Understanding make test

Revision as of 00:57, 29 November 2011 by Amitay (talk | contribs) (Introduction)


In samba development, one sure way to check if your code has not broken any existing functionality is to execute following command.

make test

This command tests various parts of samba code base to ensure the correctness of the functionality. It uses the test framework built in samba code base to perform hundreds of tests. It does take a fair bit of time to execute all the tests. If all the tests are successful, ALL OK is issued and the summary of the results can be found in st/summary file. In case any of the tests are unsuccessful, st/summary file should indicate whether the failures are and st/subunit file will capture all the output for all the tests.

What's quicktest

Often you can test the core functionality, by performing a quick test as follows.

make quicktest

This will perform few dozen tests to quickly check if anything is broken in the code.

How to find what tests are there?

If you are impatient and want to find what all tests are performed, use the following command.

make test LIST=1

To understand how this command really works, keep reading.

How to run a particular test or a set of tests

Each test in samba has an unique name. To run a particular test, you can specify the test name to TESTS argument.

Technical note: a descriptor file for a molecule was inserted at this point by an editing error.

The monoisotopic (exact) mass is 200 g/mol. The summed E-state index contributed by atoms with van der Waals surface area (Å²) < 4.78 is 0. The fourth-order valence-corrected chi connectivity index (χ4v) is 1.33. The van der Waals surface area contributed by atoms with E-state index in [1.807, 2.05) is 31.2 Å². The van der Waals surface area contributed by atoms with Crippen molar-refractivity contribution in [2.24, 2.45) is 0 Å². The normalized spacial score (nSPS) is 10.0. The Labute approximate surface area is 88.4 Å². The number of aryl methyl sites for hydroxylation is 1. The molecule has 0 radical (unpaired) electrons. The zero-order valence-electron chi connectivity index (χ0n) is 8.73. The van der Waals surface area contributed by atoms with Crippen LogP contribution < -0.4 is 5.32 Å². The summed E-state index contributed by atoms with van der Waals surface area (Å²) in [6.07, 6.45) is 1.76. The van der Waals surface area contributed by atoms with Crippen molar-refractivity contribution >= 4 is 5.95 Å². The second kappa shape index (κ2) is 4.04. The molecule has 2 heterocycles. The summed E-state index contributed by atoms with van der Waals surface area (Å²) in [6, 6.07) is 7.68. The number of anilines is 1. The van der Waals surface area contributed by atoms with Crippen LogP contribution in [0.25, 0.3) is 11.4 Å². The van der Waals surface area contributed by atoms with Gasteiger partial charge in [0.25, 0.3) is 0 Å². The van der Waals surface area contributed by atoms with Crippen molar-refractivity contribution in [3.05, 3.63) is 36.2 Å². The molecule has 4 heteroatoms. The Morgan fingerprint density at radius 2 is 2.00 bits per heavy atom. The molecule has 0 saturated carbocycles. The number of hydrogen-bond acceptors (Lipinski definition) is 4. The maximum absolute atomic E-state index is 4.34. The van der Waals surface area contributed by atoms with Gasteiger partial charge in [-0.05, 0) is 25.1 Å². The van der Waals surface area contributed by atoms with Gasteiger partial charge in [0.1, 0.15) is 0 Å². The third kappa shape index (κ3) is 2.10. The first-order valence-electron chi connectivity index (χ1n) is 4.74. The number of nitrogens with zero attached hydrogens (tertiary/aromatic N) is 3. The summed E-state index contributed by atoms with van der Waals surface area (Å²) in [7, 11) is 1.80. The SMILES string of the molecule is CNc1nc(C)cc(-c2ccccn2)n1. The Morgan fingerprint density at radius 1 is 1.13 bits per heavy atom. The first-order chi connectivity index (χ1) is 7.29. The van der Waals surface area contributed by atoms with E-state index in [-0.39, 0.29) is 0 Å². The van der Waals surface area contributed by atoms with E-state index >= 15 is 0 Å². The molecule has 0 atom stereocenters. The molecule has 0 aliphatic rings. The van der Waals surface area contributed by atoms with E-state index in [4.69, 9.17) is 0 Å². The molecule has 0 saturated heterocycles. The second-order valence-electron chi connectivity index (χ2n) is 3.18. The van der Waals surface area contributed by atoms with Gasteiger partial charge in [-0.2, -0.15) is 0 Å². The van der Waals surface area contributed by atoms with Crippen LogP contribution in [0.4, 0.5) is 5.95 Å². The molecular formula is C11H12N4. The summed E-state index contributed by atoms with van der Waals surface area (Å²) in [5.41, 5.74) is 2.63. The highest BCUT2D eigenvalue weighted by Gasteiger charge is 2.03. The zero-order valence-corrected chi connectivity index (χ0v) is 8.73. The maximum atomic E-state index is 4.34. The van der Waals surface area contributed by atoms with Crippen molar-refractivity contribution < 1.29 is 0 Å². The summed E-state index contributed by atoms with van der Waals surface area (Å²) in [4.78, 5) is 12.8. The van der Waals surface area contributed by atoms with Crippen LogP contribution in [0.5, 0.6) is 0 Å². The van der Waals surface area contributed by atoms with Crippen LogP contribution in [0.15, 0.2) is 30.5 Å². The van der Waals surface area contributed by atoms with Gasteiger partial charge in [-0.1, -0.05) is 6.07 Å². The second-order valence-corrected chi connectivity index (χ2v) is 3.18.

make test TESTS=samba3.blackbox.net.local.registry.roundtrip

The argument TESTS is really a regular expression. Any test name that matches the regular expression will be executed. To execute the same test, one can use the following command.

make test TESTS=roundtrip

Now, this will execute two tests - samba3.blackbox.net.local.registry.roundtrip and samba3.blackbox.net.rpc.registry.roundtrip.

Some 'Waf'fling

Samba uses python based build system called waf. If you are only used to automake/make/cmake family for building applications, then waf can be a bit daunting. Just like you have Makefile for make, there are wscript files for waf. A wscript file is really a python script file. And the build targets are defined as python functions.

To get familiar with waf, you can check these links.

Samba has extended waf to wafsamba, to make it easier for developers to specify targets and their dependencies.

Why waf?

Make magic

The waf build system is wrapped at the top level inside a Makefile.

# simple makefile wrapper to run waf


        $(WAF) build

        $(WAF) install

        $(WAF) uninstall

        $(WAF) test $(TEST_OPTIONS)

make test really executes waf program as ./buildtools/bin/waf with test as an argument.

Digging Deeper